The local Tuhuelche people were a godsend to the settlers. The Welsh learnt to hunt under their careful tutelage and a strong trading relationship meant that the indigenous people bartered guanaco (a type of llama) meat for Welsh bread, establishing the Welsh in their new community.

A new era

Fifty miles south of Patagonia is Trelew, an active hub for the wool trade. The region celebrates an annual Eisteddfod here. Fitting really, as several bilingual Welsh and Spanish schools are also in the town. Welsh tea houses are still popular, and if you love bara brith, a Patagonian alternative is served locally, called torta negra in Spanish and cacen ddu in Welsh. Over thirty Welsh Protestant chapels populate the area too!

Nine miles upriver is Gaiman, home to the Museo Histórico Regional, a museum devoted to celebrating Welsh Patagonian history. The museum has been built into the old railway station which helped develop the region.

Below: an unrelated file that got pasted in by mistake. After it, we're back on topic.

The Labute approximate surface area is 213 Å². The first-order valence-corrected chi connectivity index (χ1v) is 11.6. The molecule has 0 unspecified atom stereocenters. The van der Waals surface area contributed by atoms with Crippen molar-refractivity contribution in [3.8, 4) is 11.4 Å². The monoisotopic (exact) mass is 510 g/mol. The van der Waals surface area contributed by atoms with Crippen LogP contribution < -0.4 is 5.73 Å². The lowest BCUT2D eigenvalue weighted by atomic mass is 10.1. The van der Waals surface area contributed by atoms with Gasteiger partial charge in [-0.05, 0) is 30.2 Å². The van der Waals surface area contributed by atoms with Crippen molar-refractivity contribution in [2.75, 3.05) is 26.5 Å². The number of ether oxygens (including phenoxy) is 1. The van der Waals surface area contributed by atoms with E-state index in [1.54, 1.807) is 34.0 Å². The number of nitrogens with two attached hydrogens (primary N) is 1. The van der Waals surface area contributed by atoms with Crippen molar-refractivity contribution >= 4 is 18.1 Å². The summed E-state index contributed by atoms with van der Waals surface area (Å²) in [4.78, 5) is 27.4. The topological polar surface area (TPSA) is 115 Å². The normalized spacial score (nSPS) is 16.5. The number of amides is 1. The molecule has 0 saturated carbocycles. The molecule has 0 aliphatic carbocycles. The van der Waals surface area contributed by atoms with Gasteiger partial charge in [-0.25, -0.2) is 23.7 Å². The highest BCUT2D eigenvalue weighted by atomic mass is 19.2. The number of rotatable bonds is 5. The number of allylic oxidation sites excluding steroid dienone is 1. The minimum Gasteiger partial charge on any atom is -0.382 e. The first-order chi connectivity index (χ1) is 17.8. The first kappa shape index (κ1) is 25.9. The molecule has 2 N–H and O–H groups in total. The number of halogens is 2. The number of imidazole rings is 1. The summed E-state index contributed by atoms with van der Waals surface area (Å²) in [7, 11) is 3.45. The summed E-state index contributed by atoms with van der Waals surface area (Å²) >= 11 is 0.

Elsewhere the Welsh Language Project does amazing work in the region, promoting the use of Welsh in local schools and workshops, and organising social activities across the Chubut Valley. A permanent teaching coordinator from Wales remains employed in Patagonia and their efforts are bolstered by a network of native Argentinian Welsh speakers.

Y Wladfa’s story isn’t simple, nor was it prosperous or romantic, but the community endures, and with it, so too does our transatlantic relationship. 

Image courtesy: Lisandro Moises / CC BY (https://creativecommons.org/licenses/by/2.0)

From Wales, with love-spoons!

Has your beloved ever given you a lovespoon? Have you heard of them before? Well, they’re a big deal here in Wales. But what are lovespoons exactly?Lovespoons were romantic tokens crafted by male suitors and presented to the maidens they admired.

Origins of the lovespoon

The first example of the word ‘llwy’ (spoon) appears in the work of Taliesin, the sixth century Welsh poet.